Charlotte Mason, a British educator whose philosophies are respected many homeschoolers, once made this statement:
“Perhaps we do not attach enough importance to the habit of praise in our children’s devotion. Praise and thanksgiving come freely from the young heart; gladness is natural and holy, and music is a delight. The singing of hymns at home and of the hymns and canticles in church should be a special delight; and the habit of soft and reverent singing, of offering our very best in praise, should be carefully formed.”
You don’t have to follow all of Charlotte Mason’s philosophies to see the value of her statement. If you’re new to the idea of hymn study, here are some tips to help you get started.
How to Get Started with Hymn Study
1. Choose a favorite hymn.
If you sing hymns in your church (or play them in your home or car), your child may already have a favorite. If not, choose one of your own favorites or one of these classic children’s hymns.
2. Learn the story behind the hymn.
Learning the story behind the hymn will help your child to better understand and appreciate it. Take time to learn about the author and the composer. Who were they? What inspired them to produce this hymn?
For example, Horatio Spafford wrote the words for “It Is Well with My Soul” after losing his daughters in a shipwreck. The words “when sorrows like sea billows roll” refer to this tragedy.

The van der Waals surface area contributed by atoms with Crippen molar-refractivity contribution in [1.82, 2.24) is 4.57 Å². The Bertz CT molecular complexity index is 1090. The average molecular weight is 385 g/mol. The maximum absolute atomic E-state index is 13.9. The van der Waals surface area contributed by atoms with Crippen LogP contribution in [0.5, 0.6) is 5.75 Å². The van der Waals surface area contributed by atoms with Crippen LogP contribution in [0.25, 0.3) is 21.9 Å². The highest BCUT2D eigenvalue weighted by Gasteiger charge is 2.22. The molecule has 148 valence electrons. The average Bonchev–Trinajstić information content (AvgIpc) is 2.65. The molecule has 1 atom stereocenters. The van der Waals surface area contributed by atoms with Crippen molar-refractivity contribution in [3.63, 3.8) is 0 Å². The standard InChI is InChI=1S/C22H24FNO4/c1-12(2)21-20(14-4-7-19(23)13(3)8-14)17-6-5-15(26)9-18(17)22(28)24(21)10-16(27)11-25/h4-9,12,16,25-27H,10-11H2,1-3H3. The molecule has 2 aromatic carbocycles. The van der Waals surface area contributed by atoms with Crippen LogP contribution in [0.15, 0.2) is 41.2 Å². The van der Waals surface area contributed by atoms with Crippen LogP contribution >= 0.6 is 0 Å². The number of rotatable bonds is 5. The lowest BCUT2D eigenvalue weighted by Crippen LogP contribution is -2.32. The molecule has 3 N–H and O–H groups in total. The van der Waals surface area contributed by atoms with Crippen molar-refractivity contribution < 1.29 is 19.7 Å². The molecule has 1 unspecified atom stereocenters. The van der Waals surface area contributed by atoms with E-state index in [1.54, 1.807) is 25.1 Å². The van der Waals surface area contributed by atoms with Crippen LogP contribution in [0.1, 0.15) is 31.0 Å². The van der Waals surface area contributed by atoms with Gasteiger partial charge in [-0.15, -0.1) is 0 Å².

When we know about Mr. Spafford’s experience, it makes the last phrase so much more meaningful: “It is well, it is well, with my soul!”
It is also helpful to include historical details of the time period in which the hymn was written. For example, in “The Battle Hymn of the Republic,” we sing these words: ”As He died to make men holy, let us die to make men free.”
This is a great time to explain that this hymn was written during the Civil War and that the lyrics refer to the fight to free the slaves.
3. Become familiar with the tune.
Unless your children are already taking music lessons, they probably won’t be able to sing a tune by following notes. It is important to help them learn the melody so they can sing along.
And for the record, it’s ok if you or your child can’t carry a tune! You can play hymn recordings or make a hymn playlist on YouTube instead—hearing the music will make it familiar and recognizable to your ear, even if you aren’t actually singing it.
4. Memorize the words.
Learning hymn lyrics doesn’t have to be complicated or time-consuming. You’ll find that just hearing the hymn regularly will help your child learn the words over time.
Copywork is another easy way to reinforce the words of the hymn in your child’s memory. Depending on age, a child may copy a single line or an entire stanza of the hymn each day.
4. Learn the meaning of unfamiliar words in the lyrics.
As your child is learning the words of the hymn, pay special attention to any unfamiliar words. Take the time to explain them or rephrase them in a simple way that your child can understand.
Resources for Hymn Study
You can find a lot of information about specific hymns with a quick Google search. You can also check out this list of my favorite hymn study resources—biographies, devotionals, documentaries, and more!
Have questions about hymn study? Leave a comment below!